Halesia tetraptera (Located on the Mathews Nature Trail) Halesia tetraptera, commonly called Carolina Silverbell or Mountain Silverbell, is a small deciduous understory tree with a rounded crown that is often shrubby in habit. This member of the Styracaceae (Styrax) family is native to southeastern North America and blooms with masses of showy pendulous clusters of bell-shaped white flowers in April during leaf-out. The pollinated flowers produce four-winged, brown, nut-like fruits in the fall that often persist into winter. The foliage has good early yellow fall color. Carolina Silverbell is easily grown in average to well-drained soil in full sun to part shade and is a good companion plant for azaleas. Synonymous with Halesia carolina.
Trillium grandiflorum (Located on the Mathews Nature Trail) Trillium grandiflorum, commonly known as Great White Trillium, is an herbaceous perennial from 8-18 inches tall with graceful pedunculate white flowers in April. This member of the Melanthiaceae family is endemic to Eastern North America and is often referred to as a “spring ephemeral” because the foliage will usually die to the ground by summer. It is native to rich woods and stream banks in eastern North America from Canada south to Alabama and Georgia. Each flower has three ovate, wavy-edged, white petals that are reflexed at the tips and may turn pink with age. It requires moist but well-drained soils in part shade to full shade. Trillium grandiflorum is difficult to propagate from seed and does not transplant well. It can be slow to establish, but it spreads very gradually if left undisturbed, so if you have this plant in your yard, try to leave it where it is. This is an excellent plant for naturalizing a woodland garden.
Rhododendron austrinum (Located on the Bush Azalea Trail) Rhododendron austrinum, also known as Florida Azalea or Florida Flame Azalea, is an upright, deciduous woody shrub that typically grows to 6-10 feet tall and 4-6 feet wide. This member of the Ericaceae family is native to moist woods and along streams in Florida, Georgia, Alabama, and Mississippi. R. austrinum has yellow to orange funnel-shaped flowers in dense clusters that bloom as the foliage emerges in the spring. It is adapted to grow well in acidic, well-drained soils in part shade – preferably, a sun-dappled shade or high open part shade, and will slowly naturalize in favorable conditions. The showy, fragrant flowers attract hummingbirds and butterflies. It is also rabbit and deer resistant due to the presence of andromedotoxin in all parts of the plant making it poisonous if ingested.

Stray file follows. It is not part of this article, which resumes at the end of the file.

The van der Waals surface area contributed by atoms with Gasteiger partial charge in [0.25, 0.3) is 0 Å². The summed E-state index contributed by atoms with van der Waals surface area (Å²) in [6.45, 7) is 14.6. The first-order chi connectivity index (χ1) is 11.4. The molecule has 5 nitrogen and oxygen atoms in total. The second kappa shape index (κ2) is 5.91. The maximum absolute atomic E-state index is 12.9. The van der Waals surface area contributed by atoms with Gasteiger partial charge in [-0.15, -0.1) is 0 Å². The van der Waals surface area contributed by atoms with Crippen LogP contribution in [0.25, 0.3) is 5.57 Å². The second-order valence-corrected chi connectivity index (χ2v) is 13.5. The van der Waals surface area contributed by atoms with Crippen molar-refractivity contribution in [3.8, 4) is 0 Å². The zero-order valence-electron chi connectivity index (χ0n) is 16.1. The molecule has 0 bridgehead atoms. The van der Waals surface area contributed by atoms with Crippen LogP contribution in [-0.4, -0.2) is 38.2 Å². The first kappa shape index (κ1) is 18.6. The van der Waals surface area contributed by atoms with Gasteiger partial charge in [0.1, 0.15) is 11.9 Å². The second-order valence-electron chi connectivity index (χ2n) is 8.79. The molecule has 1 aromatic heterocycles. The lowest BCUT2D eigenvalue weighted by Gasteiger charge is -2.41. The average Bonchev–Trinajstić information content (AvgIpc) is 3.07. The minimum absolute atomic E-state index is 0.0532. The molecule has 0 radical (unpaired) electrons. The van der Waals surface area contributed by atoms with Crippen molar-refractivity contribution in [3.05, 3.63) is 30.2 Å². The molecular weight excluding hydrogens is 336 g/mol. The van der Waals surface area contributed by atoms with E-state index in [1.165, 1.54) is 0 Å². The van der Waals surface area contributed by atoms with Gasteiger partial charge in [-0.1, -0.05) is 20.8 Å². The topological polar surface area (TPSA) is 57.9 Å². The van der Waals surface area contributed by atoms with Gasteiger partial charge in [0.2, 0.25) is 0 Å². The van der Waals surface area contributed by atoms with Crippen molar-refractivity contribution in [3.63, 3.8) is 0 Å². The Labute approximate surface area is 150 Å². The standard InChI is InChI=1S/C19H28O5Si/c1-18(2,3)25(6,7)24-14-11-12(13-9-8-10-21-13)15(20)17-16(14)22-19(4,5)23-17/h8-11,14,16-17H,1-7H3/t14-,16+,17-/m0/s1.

Illicium floridanum (Located on the Mathews Nature Trail) Illicium floridanum, commonly called Florida Anise, is a large aromatic evergreen shrub that grows to 6-10 feet tall and 4-8 feet wide. This member of the Schisandraceae family is native to wet soils in wooded ravines and stream banks in the southeastern United States and northern Mexico. The showy dark red-maroon flowers bloom April-May and have strap-shaped petals followed by attractive star-shaped fruit. The foliage has an anise-like aroma when crushed and the flower is malodorous. It requires moist soils in part – full shade, although it tolerates full sun as long as soils are kept uniformly moist, and may colonize by root suckers when conditions are favorable. Illicium floridanum is protected in Florida as a threatened species. It makes an excellent evergreen screening shrub for moist shady locations. The flowers are attractive to a variety of pollinators and are resistant to damage by deer because all parts are poisonous if ingested.